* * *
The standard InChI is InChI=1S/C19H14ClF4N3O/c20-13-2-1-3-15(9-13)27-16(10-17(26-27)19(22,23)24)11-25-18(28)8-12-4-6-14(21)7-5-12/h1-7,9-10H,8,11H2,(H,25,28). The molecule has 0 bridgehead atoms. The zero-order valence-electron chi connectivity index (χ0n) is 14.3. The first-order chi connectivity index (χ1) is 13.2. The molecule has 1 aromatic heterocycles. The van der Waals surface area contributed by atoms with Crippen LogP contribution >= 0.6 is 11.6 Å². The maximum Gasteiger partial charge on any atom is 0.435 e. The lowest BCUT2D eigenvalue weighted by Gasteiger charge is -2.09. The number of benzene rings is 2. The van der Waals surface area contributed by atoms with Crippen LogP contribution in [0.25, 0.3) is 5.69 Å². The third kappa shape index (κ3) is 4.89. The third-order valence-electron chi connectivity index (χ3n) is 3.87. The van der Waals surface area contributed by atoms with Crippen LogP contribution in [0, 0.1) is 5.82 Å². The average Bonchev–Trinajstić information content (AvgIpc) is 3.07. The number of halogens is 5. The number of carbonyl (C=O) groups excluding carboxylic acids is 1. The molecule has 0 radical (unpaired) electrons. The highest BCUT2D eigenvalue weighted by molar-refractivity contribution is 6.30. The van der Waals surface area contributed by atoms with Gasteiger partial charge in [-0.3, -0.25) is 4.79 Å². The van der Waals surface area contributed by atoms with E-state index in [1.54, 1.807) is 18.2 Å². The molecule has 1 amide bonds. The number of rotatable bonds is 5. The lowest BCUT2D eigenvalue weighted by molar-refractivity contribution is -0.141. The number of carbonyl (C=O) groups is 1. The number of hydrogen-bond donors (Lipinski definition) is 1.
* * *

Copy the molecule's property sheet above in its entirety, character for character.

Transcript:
The standard InChI is InChI=1S/C19H14ClF4N3O/c20-13-2-1-3-15(9-13)27-16(10-17(26-27)19(22,23)24)11-25-18(28)8-12-4-6-14(21)7-5-12/h1-7,9-10H,8,11H2,(H,25,28). The molecule has 0 bridgehead atoms. The zero-order valence-electron chi connectivity index (χ0n) is 14.3. The first-order chi connectivity index (χ1) is 13.2. The molecule has 1 aromatic heterocycles. The van der Waals surface area contributed by atoms with Crippen LogP contribution >= 0.6 is 11.6 Å². The maximum Gasteiger partial charge on any atom is 0.435 e. The lowest BCUT2D eigenvalue weighted by Gasteiger charge is -2.09. The number of benzene rings is 2. The van der Waals surface area contributed by atoms with Crippen LogP contribution in [0.25, 0.3) is 5.69 Å². The third kappa shape index (κ3) is 4.89. The third-order valence-electron chi connectivity index (χ3n) is 3.87. The van der Waals surface area contributed by atoms with Crippen LogP contribution in [0, 0.1) is 5.82 Å². The average Bonchev–Trinajstić information content (AvgIpc) is 3.07. The number of halogens is 5. The number of carbonyl (C=O) groups excluding carboxylic acids is 1. The molecule has 0 radical (unpaired) electrons. The highest BCUT2D eigenvalue weighted by molar-refractivity contribution is 6.30. The van der Waals surface area contributed by atoms with Gasteiger partial charge in [-0.3, -0.25) is 4.79 Å². The van der Waals surface area contributed by atoms with E-state index in [1.54, 1.807) is 18.2 Å². The molecule has 1 amide bonds. The number of rotatable bonds is 5. The lowest BCUT2D eigenvalue weighted by molar-refractivity contribution is -0.141. The number of carbonyl (C=O) groups is 1. The number of hydrogen-bond donors (Lipinski definition) is 1.